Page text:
Overall, however, the scrumban method means you’ll be able to oversee your project in both a clear and collaborative way – rather than choosing one or the other.

Critical Path Method (CPM)

Best software: Smartsheet

Smartsheet critical path method

CPM Pros
  • Excellent for smaller teams that need to prioritise resources.
CPM Cons
  • During bigger projects, CPM networks can get overly-complicated.

Boiled down, the critical path concept is that you can’t start certain tasks until others are finished – similar to the Waterfall method.

Where CPM differs from the Waterfall model is that you’re selecting key tasks that need to be completed, rather than sorting your entire project into phases.

For example, if you’re a wedding planner you will need to plan a guest list as one of your jobs. However, you can’t know your guest allowance until you’ve chosen a venue.

Both of these tasks will be placed on the ‘Critical Path’ – the list of duties that needs to be attended to in order for the project to ultimately be successful.

It’s important to note that CPM requires close collaboration between coworkers. If one person does not do their job in time, this will have a knock on effect and create delays.

Which project management methodology is right for your business?

Use an Agile management system if your projects require consistent stakeholder feedback, like PR agencies collaborating with stakeholders on a press release.

Use the Waterfall method for short projects (no longer than a month) that follow a set process. For example, if you’re a recruitment firm hiring for a specific role.

Use a Kanban board to organise your project if you need a flexible planning system to cope with last minute changes, such as early-stage brainstorming.

Use the Scrum method if you’re a lean team needing to deliver a project by a certain deadline, eg. a software development firm working on a product release.

Use a Scrumban strategy if you’re working in a non-hierarchical team that needs a simple way to share out tasks and monitor workload, such as a sales team.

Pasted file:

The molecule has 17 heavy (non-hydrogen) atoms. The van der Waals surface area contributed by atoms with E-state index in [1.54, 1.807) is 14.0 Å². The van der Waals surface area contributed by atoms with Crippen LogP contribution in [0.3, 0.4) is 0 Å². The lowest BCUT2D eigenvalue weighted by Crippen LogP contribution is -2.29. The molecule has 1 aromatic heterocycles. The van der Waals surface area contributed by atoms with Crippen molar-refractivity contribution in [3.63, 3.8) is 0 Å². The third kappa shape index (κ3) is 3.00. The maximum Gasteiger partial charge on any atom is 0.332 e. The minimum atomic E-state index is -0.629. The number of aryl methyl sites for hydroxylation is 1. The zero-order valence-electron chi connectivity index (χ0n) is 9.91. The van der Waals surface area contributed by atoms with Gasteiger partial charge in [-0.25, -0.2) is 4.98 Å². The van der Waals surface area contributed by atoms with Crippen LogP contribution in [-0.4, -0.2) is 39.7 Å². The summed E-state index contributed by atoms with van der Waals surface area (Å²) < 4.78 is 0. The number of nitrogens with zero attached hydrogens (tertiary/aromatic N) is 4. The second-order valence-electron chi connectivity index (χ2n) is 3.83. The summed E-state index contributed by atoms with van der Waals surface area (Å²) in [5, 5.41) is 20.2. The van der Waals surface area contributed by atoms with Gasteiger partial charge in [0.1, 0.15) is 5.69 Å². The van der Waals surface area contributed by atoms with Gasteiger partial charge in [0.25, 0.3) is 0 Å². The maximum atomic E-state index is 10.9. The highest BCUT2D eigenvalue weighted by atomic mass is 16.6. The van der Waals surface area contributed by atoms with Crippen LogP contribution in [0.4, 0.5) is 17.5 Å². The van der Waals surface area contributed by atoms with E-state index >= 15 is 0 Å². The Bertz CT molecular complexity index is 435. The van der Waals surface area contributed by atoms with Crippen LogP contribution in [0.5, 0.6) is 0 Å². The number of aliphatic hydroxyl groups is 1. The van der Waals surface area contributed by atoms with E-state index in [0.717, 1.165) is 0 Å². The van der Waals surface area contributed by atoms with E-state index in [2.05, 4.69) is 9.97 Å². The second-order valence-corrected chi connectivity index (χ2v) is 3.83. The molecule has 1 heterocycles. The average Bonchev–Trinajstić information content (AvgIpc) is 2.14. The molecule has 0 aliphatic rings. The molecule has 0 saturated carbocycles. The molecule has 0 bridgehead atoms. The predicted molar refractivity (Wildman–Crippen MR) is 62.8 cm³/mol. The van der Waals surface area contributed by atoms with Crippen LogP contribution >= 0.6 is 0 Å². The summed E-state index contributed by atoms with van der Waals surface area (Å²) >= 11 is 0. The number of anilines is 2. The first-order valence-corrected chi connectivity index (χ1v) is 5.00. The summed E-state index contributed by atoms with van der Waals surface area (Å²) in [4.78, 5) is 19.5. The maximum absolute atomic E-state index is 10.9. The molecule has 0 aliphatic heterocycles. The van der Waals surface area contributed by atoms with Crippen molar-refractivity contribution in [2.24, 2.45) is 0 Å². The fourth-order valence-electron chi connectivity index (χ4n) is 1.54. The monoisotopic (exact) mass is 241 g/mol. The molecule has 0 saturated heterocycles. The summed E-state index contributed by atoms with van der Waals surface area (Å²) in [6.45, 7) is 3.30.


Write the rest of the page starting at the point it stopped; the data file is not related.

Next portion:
Use Integrated Project Management for close collaboration during complex creative projects. For example, a design agency working on a website redesign.

Use the Critical Path Method if you’re a small team with fewer than 5 employees and need to optimise resources.

Project management methodologies FAQs
  • What are the most popular project management methodologies?
    The seven most-popular project management methodologies are Kanban, Agile, Waterfall, Scrum, Lean, Critical Path Method (CPM), and Integrated Project Management (IPM).
  • How do I choose a project management methodology?
    Certain methodologies are favoured by particular industries. Agile project management lends itself well to software firms, for example. File-based systems, such as kanban-boards, will be better for businesses focusing on multiple projects at once, like PR agencies.
  • What is the best project management methodology?
    Our top-rated project management software is ClickUp. This ‘free-forever’ platform is extraordinarily generous when it comes to project management features. This all adds up to an incredibly functional app that can facilitate virtually every approach to project planning.

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Helena Young
Helena Young Senior Writer

Helena "Len" Young is from Yorkshire and joined Startups in 2021 from a background in B2B communications. She has also previously written for a popular fintech startup.

Included in her topics of interest and expertise are tax legislation, the levelling up agenda, and organisational software including CRM and project management systems. As well as this, she is a big fan of the films of Peter Jackson.